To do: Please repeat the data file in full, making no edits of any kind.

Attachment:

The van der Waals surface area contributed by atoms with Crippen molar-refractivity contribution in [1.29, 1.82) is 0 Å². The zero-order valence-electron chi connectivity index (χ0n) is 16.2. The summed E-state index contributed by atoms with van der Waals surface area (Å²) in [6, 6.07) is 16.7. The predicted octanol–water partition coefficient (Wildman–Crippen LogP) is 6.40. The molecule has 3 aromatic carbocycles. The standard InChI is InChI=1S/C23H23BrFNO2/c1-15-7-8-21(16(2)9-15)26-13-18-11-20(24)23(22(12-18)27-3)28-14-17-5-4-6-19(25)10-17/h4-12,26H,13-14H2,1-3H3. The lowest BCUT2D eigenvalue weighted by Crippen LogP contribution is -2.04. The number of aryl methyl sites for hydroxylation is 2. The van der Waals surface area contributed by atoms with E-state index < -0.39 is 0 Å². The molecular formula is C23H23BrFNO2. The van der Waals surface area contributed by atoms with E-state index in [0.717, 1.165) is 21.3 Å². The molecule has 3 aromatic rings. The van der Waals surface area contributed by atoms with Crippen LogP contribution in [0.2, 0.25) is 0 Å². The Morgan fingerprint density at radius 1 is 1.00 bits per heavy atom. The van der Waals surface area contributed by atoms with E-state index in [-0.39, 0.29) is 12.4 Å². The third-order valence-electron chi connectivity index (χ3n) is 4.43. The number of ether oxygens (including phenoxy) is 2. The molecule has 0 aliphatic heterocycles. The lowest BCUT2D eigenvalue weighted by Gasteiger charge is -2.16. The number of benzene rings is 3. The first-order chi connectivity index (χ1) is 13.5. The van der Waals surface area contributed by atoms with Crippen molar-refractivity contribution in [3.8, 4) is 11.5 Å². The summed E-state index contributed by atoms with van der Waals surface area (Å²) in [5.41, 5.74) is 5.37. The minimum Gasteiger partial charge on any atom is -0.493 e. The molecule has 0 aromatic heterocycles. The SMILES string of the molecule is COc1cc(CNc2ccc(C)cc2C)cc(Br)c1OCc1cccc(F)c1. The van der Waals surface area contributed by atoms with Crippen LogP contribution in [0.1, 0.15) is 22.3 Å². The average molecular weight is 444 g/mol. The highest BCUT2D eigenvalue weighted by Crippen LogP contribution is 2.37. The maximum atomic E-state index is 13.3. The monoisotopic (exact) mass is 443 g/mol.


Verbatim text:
The van der Waals surface area contributed by atoms with Crippen molar-refractivity contribution in [1.29, 1.82) is 0 Å². The zero-order valence-electron chi connectivity index (χ0n) is 16.2. The summed E-state index contributed by atoms with van der Waals surface area (Å²) in [6, 6.07) is 16.7. The predicted octanol–water partition coefficient (Wildman–Crippen LogP) is 6.40. The molecule has 3 aromatic carbocycles. The standard InChI is InChI=1S/C23H23BrFNO2/c1-15-7-8-21(16(2)9-15)26-13-18-11-20(24)23(22(12-18)27-3)28-14-17-5-4-6-19(25)10-17/h4-12,26H,13-14H2,1-3H3. The lowest BCUT2D eigenvalue weighted by Crippen LogP contribution is -2.04. The number of aryl methyl sites for hydroxylation is 2. The van der Waals surface area contributed by atoms with E-state index < -0.39 is 0 Å². The molecular formula is C23H23BrFNO2. The van der Waals surface area contributed by atoms with E-state index in [0.717, 1.165) is 21.3 Å². The molecule has 3 aromatic rings. The van der Waals surface area contributed by atoms with Crippen LogP contribution in [0.2, 0.25) is 0 Å². The Morgan fingerprint density at radius 1 is 1.00 bits per heavy atom. The van der Waals surface area contributed by atoms with E-state index in [-0.39, 0.29) is 12.4 Å². The third-order valence-electron chi connectivity index (χ3n) is 4.43. The number of ether oxygens (including phenoxy) is 2. The molecule has 0 aliphatic heterocycles. The lowest BCUT2D eigenvalue weighted by Gasteiger charge is -2.16. The number of benzene rings is 3. The first-order chi connectivity index (χ1) is 13.5. The van der Waals surface area contributed by atoms with Crippen molar-refractivity contribution in [3.8, 4) is 11.5 Å². The summed E-state index contributed by atoms with van der Waals surface area (Å²) in [5.41, 5.74) is 5.37. The minimum Gasteiger partial charge on any atom is -0.493 e. The molecule has 0 aromatic heterocycles. The SMILES string of the molecule is COc1cc(CNc2ccc(C)cc2C)cc(Br)c1OCc1cccc(F)c1. The van der Waals surface area contributed by atoms with Crippen LogP contribution in [0.1, 0.15) is 22.3 Å². The average molecular weight is 444 g/mol. The highest BCUT2D eigenvalue weighted by Crippen LogP contribution is 2.37. The maximum atomic E-state index is 13.3. The monoisotopic (exact) mass is 443 g/mol.